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Sony DVD Video Cameras

Video cameras that record and write straight to DVD might not be the latest tech, but certainly have their charm. Creating a permanent digital copy on a mini-DVD can still be quite practical, and the video recording format is still in active use. If you've decided to go for a Sony DVD video camera, there are a few considerations you have to make related to optics, display and additional functionality.

Video Quality and Optics

Most DVD video cameras record in MPEG-2 format, so that the recording can be played straight to a DVD player. This setting will allow you round 20 minutes of record time before you need to switch DVDs, or you can lower the video quality and get about an hour worth of recording. Since you get significantly less recording time compared to Sony SD video cameras, focus on the quality of the recording itself by choosing good optics. Models with greater optical zoom and optical stabilisation can create a very sharp professional-looking video. Good optics and optical stabilisation come in handy even if you decide to use the Sony DVD video camera to shoot pictures.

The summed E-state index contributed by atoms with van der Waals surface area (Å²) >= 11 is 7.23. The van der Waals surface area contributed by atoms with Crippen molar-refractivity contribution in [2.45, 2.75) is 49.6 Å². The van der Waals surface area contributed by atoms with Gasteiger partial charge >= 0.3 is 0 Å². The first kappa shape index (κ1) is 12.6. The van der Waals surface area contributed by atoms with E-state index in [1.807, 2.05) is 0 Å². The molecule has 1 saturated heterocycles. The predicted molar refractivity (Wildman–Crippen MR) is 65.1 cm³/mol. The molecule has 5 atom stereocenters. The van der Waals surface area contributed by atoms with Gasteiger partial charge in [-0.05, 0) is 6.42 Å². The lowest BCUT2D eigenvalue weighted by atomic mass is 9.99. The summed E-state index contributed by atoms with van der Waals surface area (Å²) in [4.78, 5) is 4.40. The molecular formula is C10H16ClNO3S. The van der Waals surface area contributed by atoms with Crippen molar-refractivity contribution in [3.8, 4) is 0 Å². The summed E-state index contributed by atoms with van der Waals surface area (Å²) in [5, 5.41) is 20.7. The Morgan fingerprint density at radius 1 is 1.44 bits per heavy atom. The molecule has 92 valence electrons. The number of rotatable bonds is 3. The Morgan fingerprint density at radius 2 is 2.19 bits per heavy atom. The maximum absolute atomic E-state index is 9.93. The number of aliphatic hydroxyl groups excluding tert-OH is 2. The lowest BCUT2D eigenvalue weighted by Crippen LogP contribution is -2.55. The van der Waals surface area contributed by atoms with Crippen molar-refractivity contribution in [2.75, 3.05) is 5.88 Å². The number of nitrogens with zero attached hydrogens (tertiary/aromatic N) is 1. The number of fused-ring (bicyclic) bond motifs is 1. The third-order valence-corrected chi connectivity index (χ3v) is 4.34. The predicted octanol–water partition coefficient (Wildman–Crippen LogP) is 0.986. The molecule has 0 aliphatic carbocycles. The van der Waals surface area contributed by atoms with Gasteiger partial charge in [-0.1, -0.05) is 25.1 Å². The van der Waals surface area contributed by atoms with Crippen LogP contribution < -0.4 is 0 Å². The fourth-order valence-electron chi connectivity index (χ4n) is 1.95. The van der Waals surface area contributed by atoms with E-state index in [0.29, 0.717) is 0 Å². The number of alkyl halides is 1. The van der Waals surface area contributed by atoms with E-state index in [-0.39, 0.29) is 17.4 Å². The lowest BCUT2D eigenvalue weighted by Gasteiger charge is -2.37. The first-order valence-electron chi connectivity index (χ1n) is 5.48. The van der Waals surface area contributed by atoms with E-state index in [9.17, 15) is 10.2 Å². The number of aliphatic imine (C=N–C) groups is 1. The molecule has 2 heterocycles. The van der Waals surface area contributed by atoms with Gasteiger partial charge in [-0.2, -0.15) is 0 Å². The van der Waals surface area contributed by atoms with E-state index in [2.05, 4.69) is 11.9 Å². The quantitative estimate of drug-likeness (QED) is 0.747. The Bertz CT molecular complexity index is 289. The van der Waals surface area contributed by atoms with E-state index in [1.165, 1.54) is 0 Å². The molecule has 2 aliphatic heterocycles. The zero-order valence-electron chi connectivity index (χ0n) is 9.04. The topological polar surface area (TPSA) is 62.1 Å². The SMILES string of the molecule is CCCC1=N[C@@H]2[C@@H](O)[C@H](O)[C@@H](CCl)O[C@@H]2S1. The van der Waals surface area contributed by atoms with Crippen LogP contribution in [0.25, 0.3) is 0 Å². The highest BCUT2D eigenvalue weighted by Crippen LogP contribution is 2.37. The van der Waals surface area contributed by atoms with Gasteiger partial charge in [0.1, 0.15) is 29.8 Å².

The digital display is also quite important on any video camera. Since all recordings are burned straight to disk, having a large display and a good view of what you are recording is crucial. The display is also very useful for reviewing the recording if you do not have another device that reads DVDs nearby. You should also look for a display that can flip to face the other way if you plan on recording yourself and creating a podcast.


Additional features that are frequently used include the video out and the remote control. If you wish to play the recording on a TV straight from the Sony camera, look for models with a video out port. The remote might come in handy in both recording and preview. You can the remote use to control playback or to start, pause and stop recording without accessing the camera's panel.

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